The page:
Cherry and I both enjoy the New Forest. It is so different from our favourite, Dartmoor. The huge hills and grey, threatening Tors are replaced by open heath spaces where the six British species of reptile live. The very rare smooth snake, a very slim well marked creature, the better known grass snake with its yellow collar and longer and bigger in build, the short stocky adder with its shaped marking on the back of its head, the common slow worm (the most common of all lizards), the common izard which bares live young and lastly the rarest of all, the sand lizard which lives in the dry sandy areas where the male sports a bright green throat and general colouration in the breeding season and where the female, slightly duller lays her eggs in a burrow she digs.
The forest has large areas of trees and woods, as would be expected and this is where the herds of red deer, roe deer, our only true races of deer, as well as fallow deer brought in by William the Conqueror, live along with many rarer small mammals and birds, such as the aforementioned goshawk, hobby, woodpecker and bats. The rare Dartford warbler and merlin, stonechat and wheatear live in the more open areas.
But the New Forest is famous for its ponies and other free ranging domestic animals. The grazing of these animals was designated by Royal Charter in 1217 although the Forest was originally designated as a forest by William the Conqueror for hunting of deer and was recorded in the Domesday Book in 1086 as “Nova Foresta.” The New Forest became a ‘site of special scientific interest’ in 1971 and a National Park in 2005.
The ponies, pigs, donkeys and in certain areas, sheep, graze and forage over unfarmed common land and are owned by local families using their commoners rights. There are rights attached to land they own, rent or share that allows them this privilege.
The management of the Forest is by ‘The Court of Verderers’ which is a corporate body set up under the New Forest Act of 1877. The Verderers responsibility to the regulation of Commoning on the Forest and inquiring into unlawful enclosures, but are extended to development control and conservation. The Court has the same status as a Magistrates Court and consists of ten Verderers; five are appointed by the Commoners and the other five are appointed by DEFRA, the Forestry Commission, the National Parks Authority and Natural England. The official Verderer is the Chairman of the Court and is appointed by the Monarch.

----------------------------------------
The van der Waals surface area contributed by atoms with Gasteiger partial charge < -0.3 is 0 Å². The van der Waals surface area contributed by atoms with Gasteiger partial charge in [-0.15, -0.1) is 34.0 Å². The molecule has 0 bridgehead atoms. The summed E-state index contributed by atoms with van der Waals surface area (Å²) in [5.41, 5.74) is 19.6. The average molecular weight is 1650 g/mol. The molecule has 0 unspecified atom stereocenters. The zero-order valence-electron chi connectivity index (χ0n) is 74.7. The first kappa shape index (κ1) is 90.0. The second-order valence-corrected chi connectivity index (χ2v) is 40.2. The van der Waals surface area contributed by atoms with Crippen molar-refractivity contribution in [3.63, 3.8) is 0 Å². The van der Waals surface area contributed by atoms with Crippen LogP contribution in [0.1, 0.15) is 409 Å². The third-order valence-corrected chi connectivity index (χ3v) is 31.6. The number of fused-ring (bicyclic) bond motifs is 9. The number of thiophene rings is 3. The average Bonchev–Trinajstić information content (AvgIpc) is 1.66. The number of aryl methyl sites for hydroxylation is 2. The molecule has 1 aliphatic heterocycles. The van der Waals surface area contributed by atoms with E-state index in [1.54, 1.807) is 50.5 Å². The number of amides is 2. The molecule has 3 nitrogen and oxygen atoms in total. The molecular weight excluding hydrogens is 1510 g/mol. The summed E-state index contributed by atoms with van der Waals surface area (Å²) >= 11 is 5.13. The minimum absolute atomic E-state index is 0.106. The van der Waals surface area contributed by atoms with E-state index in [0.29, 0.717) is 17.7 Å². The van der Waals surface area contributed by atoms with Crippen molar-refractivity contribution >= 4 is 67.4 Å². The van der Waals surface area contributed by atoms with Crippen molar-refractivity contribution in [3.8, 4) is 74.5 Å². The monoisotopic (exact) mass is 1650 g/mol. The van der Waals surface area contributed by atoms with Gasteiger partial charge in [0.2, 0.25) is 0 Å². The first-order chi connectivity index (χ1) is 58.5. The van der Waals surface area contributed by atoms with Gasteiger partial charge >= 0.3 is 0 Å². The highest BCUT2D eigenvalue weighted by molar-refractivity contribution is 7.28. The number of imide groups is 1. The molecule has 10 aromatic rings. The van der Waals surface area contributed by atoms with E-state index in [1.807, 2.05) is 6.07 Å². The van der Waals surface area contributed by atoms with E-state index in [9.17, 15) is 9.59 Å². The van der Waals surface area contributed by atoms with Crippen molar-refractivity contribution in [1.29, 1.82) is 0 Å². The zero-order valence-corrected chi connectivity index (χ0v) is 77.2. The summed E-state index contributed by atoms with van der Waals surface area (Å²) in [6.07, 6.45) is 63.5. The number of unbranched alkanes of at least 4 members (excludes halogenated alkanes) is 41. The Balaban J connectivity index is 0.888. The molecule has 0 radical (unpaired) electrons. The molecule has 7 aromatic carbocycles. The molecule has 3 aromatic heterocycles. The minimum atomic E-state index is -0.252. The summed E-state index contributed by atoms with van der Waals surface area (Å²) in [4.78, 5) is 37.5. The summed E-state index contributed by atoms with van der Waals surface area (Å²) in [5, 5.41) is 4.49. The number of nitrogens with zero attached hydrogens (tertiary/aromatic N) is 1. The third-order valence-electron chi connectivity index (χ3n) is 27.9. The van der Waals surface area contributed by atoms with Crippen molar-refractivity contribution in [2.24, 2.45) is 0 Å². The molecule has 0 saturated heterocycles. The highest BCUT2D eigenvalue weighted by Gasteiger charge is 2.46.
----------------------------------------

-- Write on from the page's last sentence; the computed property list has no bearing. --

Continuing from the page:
The Verderers’ primary objective is to regulate and protect the Commoners interests and to preserve the natural beauty and traditional character of the Forest. The positions are honorary but carry high esteem.
The practical work is supported by Agisters appointed by the Verderers.
Firstly, the five Agisters have an intimate knowledge of the Forest, the domestic animals and the workings of the Forest.
The are employed and are officers of the Crown. They are adept at handling all types of livestock being excellent riders and often walk on their own. In spring they collect the “marking fees” the cost of commoning each animal in the Forest. They monitor the health of stock and take necessary action in animals found out of condition or involved in traffic accidents. The five Agisters; a Head Agister and four colleagues each are responsible for a specific part of the Forest. In the late summer and Autumn, they organise the round ups or ‘Drifts’ of the Forest ponies, mark them with specific cuts of the ponies tail hair. It is at these ‘drifts’ that ponies are removed for sale or given a thorough health check before being released back into the Forest pastures.
Like the ponies on Dartmoor, the animals are semi-wild but larger and more suitable for larger riders and drawing crowds of admirers just as on Dartmoor.
Again, like on Dartmoor various types of cattle are to be seen, belted Galloways, Dexters, Charolais Herefords and Belgian Blues, and of course the formidable looking large horned Highland Cattle. Unlike Dartmoor, it is fun to suddenly come across a small herd of donkeys. Whereas we are used to seeing a very large number of sheep on our moors, there are only about 200 in the New Forest and they have attached rights to the commoners land.
One of the most interesting features on the Forest is “Pannage.” Because there are so many oaks in the Forest they obviously produce vast amounts of acorns. These are poisonous to ponies and cattle so pigs are allowed to roam the Forest during the autumn pannage season, lasting for a minimum of 60 days. Written permission must be received from the Forestry Commission. The pigs are known as privilege sows.
All too soon our short trip was over but we can look forward to another visit in December subject to Covid rules of the time.
- A collection of short stories -
Tony is a passionate writer as well as an active conservationist. He is currently working on a number of books and we are delighted to be able to share a few stories from them.